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$3.2M for Rutgers to apply biology, engineering, physical sciences toward stem cells

NEW BRUNSWICK, N.J. Rutgers University has received a $3.2 million grant from the National Science Foundation (NSF) to apply engineering, physical science and mathematical disciplines to stem cell research. In funding 70 doctoral fellowships, the program can equip experts in fields such as cell and molecular biology, computational modeling and biomaterials to move stem-cell breakthroughs from the biology lab into practical and commercially viable therapies.

NSF awarded the five-year grant as part of its Integrative Graduate Education and Research Traineeship (IGERT) program, which supports scientists and engineers pursuing doctorates in fields that cross academic disciplines and have broad societal impact. IGERT programs also support training for underrepresented minorities to enhance diversity in the science and engineering workforce. This is the fourth IGERT grant that the NSF has awarded Rutgers over the past five years, and notably the first NSF-supported training program nationally on stem cells.

"Despite the attention that stem cell research has received, most of the work has been restricted to biological approaches," said Prabhas Moghe, lead scientist in Rutgers' IGERT program. Moghe is a professor in the Department of Biomedical Engineering and the Department of Chemical and Biochemical Engineering at Rutgers, The State University of New Jersey. "For those discoveries to go from the test tube into treatments that heal injuries and cure diseases, we will need to equip a broad range of scientists and engineers with stem cell knowledge and expertise."

Moghe explained that the grant will train scientists to probe the genetics of stem cells and capture images of their molecular makeup. It will also prepare biotechnologists to grow stem cells on engineered materials and find ways to introduce stem cells into living tissues. Work funded by the NSF grant will involve adult stem cells and embryonic stem cells in the approved federal lines.

This effort builds upon Moghe's previous IGERT grant, which trained 36 doctoral students from eight programs to use cross-disciplinary research techniques in working with engineered biointerfaces.

Rutgers' IGERT grant will also fund undergraduate courses on stem cell science and engineering that should encourage students to pursue graduate research, and fund teacher training programs to educate New Jersey middle- and high-school students about stem cells. Additionally, the grant will support internships for the doctoral fellows with medical, pharmaceutical and biotechnology companies, and workshops with government leaders who are involved in stem cell legislation and regulation.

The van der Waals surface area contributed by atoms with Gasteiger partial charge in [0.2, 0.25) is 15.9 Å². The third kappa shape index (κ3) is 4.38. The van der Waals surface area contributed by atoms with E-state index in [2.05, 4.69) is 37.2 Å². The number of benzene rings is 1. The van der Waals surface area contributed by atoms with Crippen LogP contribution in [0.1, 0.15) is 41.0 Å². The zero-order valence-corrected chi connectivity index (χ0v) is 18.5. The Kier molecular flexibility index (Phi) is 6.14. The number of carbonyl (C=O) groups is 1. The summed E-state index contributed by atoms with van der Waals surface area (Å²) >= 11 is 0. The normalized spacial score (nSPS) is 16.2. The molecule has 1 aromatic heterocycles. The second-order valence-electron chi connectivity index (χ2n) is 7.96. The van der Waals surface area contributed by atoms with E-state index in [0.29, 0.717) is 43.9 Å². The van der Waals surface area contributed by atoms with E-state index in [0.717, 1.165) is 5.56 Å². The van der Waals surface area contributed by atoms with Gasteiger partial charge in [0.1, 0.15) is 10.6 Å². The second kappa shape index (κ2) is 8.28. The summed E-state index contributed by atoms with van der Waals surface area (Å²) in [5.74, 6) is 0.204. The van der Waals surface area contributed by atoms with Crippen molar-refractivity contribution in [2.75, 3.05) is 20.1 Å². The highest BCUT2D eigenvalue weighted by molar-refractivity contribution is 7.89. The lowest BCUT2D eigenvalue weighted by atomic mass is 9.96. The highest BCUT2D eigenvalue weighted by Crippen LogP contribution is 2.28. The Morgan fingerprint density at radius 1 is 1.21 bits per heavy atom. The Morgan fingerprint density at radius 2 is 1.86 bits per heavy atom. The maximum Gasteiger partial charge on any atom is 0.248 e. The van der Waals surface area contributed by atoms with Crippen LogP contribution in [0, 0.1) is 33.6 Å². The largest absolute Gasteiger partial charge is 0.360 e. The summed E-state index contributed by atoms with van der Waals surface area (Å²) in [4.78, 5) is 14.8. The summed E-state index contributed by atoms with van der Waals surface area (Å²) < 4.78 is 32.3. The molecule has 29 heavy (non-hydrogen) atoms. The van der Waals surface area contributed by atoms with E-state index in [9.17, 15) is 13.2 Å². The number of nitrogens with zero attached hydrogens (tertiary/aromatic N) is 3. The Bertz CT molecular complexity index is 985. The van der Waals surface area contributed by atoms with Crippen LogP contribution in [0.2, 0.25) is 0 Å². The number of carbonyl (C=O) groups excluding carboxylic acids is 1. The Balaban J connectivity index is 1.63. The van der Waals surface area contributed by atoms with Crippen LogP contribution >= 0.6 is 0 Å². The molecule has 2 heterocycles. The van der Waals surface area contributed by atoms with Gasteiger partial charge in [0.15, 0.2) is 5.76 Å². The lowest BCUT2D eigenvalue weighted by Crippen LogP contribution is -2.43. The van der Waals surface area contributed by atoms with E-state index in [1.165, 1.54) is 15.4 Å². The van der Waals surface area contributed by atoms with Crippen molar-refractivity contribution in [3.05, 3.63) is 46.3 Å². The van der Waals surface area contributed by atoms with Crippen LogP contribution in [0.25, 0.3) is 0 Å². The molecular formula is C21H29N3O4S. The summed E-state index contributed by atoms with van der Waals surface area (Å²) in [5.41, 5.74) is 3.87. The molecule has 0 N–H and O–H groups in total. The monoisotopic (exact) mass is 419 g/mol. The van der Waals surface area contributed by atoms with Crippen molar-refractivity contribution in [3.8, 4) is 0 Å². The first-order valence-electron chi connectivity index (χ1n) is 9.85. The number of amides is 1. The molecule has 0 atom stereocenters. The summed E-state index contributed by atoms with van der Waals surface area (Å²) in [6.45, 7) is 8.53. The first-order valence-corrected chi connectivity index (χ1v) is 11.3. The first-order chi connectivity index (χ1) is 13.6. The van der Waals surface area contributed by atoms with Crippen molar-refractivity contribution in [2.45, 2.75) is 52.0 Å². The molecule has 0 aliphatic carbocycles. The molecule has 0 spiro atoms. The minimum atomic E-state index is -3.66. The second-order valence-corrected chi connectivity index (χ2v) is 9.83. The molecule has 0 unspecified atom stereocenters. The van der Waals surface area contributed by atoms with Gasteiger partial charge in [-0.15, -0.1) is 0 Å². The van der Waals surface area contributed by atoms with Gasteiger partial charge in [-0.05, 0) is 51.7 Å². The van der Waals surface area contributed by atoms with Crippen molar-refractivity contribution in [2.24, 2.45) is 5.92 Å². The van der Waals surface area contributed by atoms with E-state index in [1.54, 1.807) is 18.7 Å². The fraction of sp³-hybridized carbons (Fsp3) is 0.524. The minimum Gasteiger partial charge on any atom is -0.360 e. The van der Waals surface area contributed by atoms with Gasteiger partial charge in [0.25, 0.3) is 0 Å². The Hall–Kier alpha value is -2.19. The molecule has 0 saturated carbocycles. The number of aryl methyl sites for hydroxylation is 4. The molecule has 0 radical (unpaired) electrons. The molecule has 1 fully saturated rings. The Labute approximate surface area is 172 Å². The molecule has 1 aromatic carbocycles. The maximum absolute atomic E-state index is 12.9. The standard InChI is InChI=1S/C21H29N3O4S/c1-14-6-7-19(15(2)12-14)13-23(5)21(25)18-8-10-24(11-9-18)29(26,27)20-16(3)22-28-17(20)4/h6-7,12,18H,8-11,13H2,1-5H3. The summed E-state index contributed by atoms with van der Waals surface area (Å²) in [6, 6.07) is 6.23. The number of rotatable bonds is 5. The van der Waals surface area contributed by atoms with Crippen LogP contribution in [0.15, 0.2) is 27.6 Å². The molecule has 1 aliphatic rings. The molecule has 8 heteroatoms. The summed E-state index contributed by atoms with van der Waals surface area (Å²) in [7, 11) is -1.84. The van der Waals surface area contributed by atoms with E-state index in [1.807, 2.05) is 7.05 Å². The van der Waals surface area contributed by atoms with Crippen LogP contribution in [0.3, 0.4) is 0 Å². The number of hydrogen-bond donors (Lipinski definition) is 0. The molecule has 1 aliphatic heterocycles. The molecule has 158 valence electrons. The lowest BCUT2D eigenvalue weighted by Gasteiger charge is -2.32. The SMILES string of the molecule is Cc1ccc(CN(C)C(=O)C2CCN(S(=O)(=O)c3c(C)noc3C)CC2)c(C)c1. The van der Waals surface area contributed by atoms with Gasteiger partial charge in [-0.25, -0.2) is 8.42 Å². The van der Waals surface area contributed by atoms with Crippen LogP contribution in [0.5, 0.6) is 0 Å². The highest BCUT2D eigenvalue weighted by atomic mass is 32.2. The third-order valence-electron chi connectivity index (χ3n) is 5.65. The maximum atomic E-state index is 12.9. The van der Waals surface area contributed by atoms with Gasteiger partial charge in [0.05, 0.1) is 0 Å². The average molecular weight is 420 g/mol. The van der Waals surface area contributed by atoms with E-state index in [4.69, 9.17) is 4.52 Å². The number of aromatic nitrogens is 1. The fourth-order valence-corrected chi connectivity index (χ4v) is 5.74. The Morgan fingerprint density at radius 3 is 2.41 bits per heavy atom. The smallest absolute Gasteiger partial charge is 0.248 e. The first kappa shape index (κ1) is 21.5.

"With this NSF support, Rutgers will prepare more students to conduct breakthrough research that reveals new knowledge in fundamental biology and accelerates the use of stem cells in the treatment of debilitating injuries and diseases," said Rutgers President Richard L. McCormick. "It will boost our standing as one of the world's top universities for stem cell research and training."

"By broadening the scope of stem cell research to encompass molecular biosciences, engineering and physical sciences, the grant will strengthen our efforts to find cures for brain and spinal cord injuries and disorders," said Dr. Wise Young, Richard H. Shindell Professor of Neuroscience at Rutgers. Young, a world leader in spinal cord injury and treatment and an outspoken advocate for stem cell research, is a co-investigator in the IGERT program.

Participating in the NSF IGERT grant will be 35 Rutgers faculty members affiliated with 10 graduate programs, including lead co-investigators Martin Grumet of the Center for Collaborative Neuroscience, Karl Herrup of the Department of Cell Biology and Neuroscience, Kathryn Uhrich of the Department of Chemistry and Chemical Biology, and Martin Yarmush of the Department of Biomedical Engineering. Several scientists from the University of Medicine and Dentistry of New JerseyRobert Wood Johnson Medical School also will participate through joint graduate programs in molecular bioscience.

Also participating are the following research institutes based at or affiliated with Rutgers: the W.M. Keck Center for Collaborative Neuroscience; the New Jersey Center for Biomaterials; the New Jersey Stem Cell Institute; the Cancer Institute of New Jersey; the Institute for Advanced Materials, Devices, and Nanotechnology; the Center for Computational Design; and the Bioinformatics Institute.

"With this project, IGERT's interdisciplinary approach is advancing transformative science by bringing researchers from different worlds together to realize the promise of stem cells," said Carol Van Hartesveldt, program manager for the IGERT program at NSF.

Partnerships with the Rutgers Business School, the Eagleton Institute of Politics and the School of Management and Labor Relations will encourage interaction between IGERT fellows and their peers in business and politics as well as with industrial scientists. The program will also establish internship opportunities with 15 international universities and research laboratories in Asia, Europe and Australia.


Contact: Carl Blesch
732-932-7084 x616
Rutgers University

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